World View stratollite
A World View stratospheric balloon, or "stratollite," is prepared for launch from the company's Tucson, Arizona, headquarters in October 2017. Credit: World View

WASHINGTON — The new chairman of a commercial space industry group says addressing growing demands for airspace, and conflicts with commercial aviation, will be a major priority for him.

The Commercial Spaceflight Federation (CSF) announced Aug. 29 that Taber MacCallum, the co-founder and chief technology officer of stratospheric ballooning company World View Enterprises, will be the chairman of the board of the industry group. He succeeds Alan Stern, another co-founder of World View who is best known as principal investigator of NASA’s New Horizons mission, who was chairman the past two years.

In an Aug. 30 interview, MacCallum said he was asked to take on the role of chairman after serving as a CSF board officer for two years. “It’s an honor to take the position and help here,” he said. “I couldn’t pick a better year. This next year or two is going to be really exciting.”

That excitement, he said, is based on growth in the industry. Within the next year as many as four companies should begin carrying people into space: Boeing and SpaceX with their commercial crew orbital vehicles, and Blue Origin and Virgin Galactic with suborbital spacecraft. “I grew up on the Arthur Clarke vision of commercial space operating like an airline,” he said, something that those companies are taking a “baby step forward” to realizing.

Taber MacCallum. Credit: World View

That growth in activity, though, presents challenges that he believes the industry, through CSF, will need to address. “We’re going to be an increasingly common user of the airspace that we launch through,” he said. “We need to share that safely and efficiently with the airlines, and work with the FAA to become a real partner with the rest of the industry in how we use that airspace.”

Commercial spaceflight has increasingly become a topic of attention, and concern, for commercial aviation. Launches today can force the closure of affected airspace for up to hours at a time, requiring affected flights to be rerouted. That’s a particular issue for launches from Cape Canaveral, where airspace closures can affect traffic on busy East Coast flight corridors.

During a hearing of the aviation subcommittee of the House Transportation and Infrastructure Committee in June, Tim Canoll, president of the Air Line Pilots Association, cited a 2013 FAA study that found that a single launch caused individual flight delays of up to 23 minutes. That becomes a major problem, he argued, as the number of launches from there increases.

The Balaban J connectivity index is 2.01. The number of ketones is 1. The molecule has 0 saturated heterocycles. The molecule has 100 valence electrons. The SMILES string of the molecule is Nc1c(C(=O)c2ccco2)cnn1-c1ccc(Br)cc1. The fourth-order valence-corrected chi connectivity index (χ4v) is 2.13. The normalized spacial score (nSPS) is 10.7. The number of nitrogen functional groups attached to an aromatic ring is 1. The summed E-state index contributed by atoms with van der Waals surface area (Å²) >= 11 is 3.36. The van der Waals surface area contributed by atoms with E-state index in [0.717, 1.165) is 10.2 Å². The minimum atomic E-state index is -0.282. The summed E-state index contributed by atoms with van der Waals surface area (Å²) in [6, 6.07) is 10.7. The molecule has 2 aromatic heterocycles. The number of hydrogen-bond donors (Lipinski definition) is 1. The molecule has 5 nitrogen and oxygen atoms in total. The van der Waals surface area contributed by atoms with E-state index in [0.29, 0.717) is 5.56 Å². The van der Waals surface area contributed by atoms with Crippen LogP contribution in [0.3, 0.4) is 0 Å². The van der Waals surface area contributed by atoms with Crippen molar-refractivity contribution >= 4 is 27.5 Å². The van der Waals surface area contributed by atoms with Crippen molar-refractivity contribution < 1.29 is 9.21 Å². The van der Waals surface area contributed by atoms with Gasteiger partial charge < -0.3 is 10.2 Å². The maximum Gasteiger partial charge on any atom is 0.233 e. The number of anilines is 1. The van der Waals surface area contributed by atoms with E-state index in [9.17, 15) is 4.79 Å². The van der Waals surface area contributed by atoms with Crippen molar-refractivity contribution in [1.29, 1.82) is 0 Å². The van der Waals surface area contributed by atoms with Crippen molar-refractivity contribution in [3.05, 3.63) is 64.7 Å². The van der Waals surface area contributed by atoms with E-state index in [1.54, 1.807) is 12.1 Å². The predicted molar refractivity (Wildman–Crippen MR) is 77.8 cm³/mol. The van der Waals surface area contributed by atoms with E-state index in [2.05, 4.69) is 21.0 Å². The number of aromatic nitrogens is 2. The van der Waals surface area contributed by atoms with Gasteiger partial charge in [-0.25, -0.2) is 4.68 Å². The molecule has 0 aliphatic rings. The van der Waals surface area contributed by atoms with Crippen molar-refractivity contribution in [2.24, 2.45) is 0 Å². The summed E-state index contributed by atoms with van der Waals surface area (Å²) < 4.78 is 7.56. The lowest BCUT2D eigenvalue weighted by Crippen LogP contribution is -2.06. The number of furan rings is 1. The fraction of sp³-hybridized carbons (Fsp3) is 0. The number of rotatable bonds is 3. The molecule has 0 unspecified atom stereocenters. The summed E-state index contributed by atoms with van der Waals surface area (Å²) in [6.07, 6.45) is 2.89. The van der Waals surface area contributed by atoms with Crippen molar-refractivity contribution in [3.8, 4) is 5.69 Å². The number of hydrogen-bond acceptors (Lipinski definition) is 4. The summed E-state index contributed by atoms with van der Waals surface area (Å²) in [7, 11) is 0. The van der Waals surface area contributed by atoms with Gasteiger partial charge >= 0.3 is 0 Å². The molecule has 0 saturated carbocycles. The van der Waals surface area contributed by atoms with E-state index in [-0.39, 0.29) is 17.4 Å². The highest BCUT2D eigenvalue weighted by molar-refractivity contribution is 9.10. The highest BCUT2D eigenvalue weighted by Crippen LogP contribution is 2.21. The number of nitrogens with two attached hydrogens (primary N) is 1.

“Given the interest in increasing the number and scale of spaceflight launches, it’s easy to extrapolate the tremendous effect commercial space operations could have on the U.S. airline industry, as well as on its passengers, cargo shippers and workers, if integration isn’t managed correctly,” Canoll said at the hearing.

MacCallum said that the FAA has one of its aviation rulemaking committees looking at the topic, while other efforts are ongoing at ways to reduce both the amount of airspace cordoned off for a launch and its duration. He also advocated for continued development of the NextGen air traffic management system that would, among other things, allow for improved coordination of launches within national airspace.

“Commercial space operators are really the airlines’ greatest ally to getting to next-generation air traffic control,” he said. “NextGen is what enables commercial space to work well within the rest of the national airspace system. Making that relationship work well within the FAA and with the airlines is really a very high priority for us.”

Another priority for CSF, he said, is supporting regulatory reform for the commercial space industry. Space Policy Directive 2, signed by President Trump in May, calls for streamlining launch licensing, commercial remote sensing and other regulations involving the industry.

“That’s been a super opportunity for the industry that I think we’re really able to work with the administration on,” MacCallum said.

He also hopes to expand the ranks of the CSF, which currently has more than 80 members ranging from major aerospace companies to startups and universities. “We need more and more companies to really step up, because as we try to do all of these things, that takes time, effort and resources,” he said. Of particular interest, he added, were companies in the small launch vehicle business as well as suppliers.

MacCallum will retain his job at World View while serving as CSF chairman. That company is “going great,” he said, citing a fundraising round earlier this year and some recent hires, including former Space Systems Loral executive Matteo Genna as senior vice president of engineering and manufacturing.

“We’re in that great period where we’re finishing technology development for our first service,” he said. “It’s an extraordinarily exciting time for us.”

Jeff Foust writes about space policy, commercial space, and related topics for SpaceNews. He earned a Ph.D. in planetary sciences from the Massachusetts Institute of Technology and a bachelor’s degree with honors in geophysics and planetary science...